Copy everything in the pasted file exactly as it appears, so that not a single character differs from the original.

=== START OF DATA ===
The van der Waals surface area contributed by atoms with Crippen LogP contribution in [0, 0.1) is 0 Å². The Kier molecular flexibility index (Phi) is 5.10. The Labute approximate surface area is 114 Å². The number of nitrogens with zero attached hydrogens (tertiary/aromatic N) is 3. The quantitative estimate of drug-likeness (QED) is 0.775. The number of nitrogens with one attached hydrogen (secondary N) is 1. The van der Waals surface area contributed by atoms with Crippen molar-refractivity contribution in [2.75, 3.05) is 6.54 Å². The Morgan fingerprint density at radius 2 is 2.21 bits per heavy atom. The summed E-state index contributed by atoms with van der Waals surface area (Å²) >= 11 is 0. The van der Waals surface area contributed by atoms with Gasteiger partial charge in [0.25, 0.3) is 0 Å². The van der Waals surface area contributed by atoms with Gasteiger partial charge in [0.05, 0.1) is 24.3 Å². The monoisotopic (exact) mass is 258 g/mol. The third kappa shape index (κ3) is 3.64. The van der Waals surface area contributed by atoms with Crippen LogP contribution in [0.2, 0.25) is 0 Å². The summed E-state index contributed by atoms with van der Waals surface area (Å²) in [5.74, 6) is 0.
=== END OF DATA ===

The van der Waals surface area contributed by atoms with Crippen LogP contribution in [0, 0.1) is 0 Å². The Kier molecular flexibility index (Phi) is 5.10. The Labute approximate surface area is 114 Å². The number of nitrogens with zero attached hydrogens (tertiary/aromatic N) is 3. The quantitative estimate of drug-likeness (QED) is 0.775. The number of nitrogens with one attached hydrogen (secondary N) is 1. The van der Waals surface area contributed by atoms with Crippen molar-refractivity contribution in [2.75, 3.05) is 6.54 Å². The Morgan fingerprint density at radius 2 is 2.21 bits per heavy atom. The summed E-state index contributed by atoms with van der Waals surface area (Å²) >= 11 is 0. The van der Waals surface area contributed by atoms with Gasteiger partial charge in [0.25, 0.3) is 0 Å². The van der Waals surface area contributed by atoms with Gasteiger partial charge in [0.05, 0.1) is 24.3 Å². The monoisotopic (exact) mass is 258 g/mol. The third kappa shape index (κ3) is 3.64. The van der Waals surface area contributed by atoms with Crippen LogP contribution in [0.2, 0.25) is 0 Å². The summed E-state index contributed by atoms with van der Waals surface area (Å²) in [5.74, 6) is 0.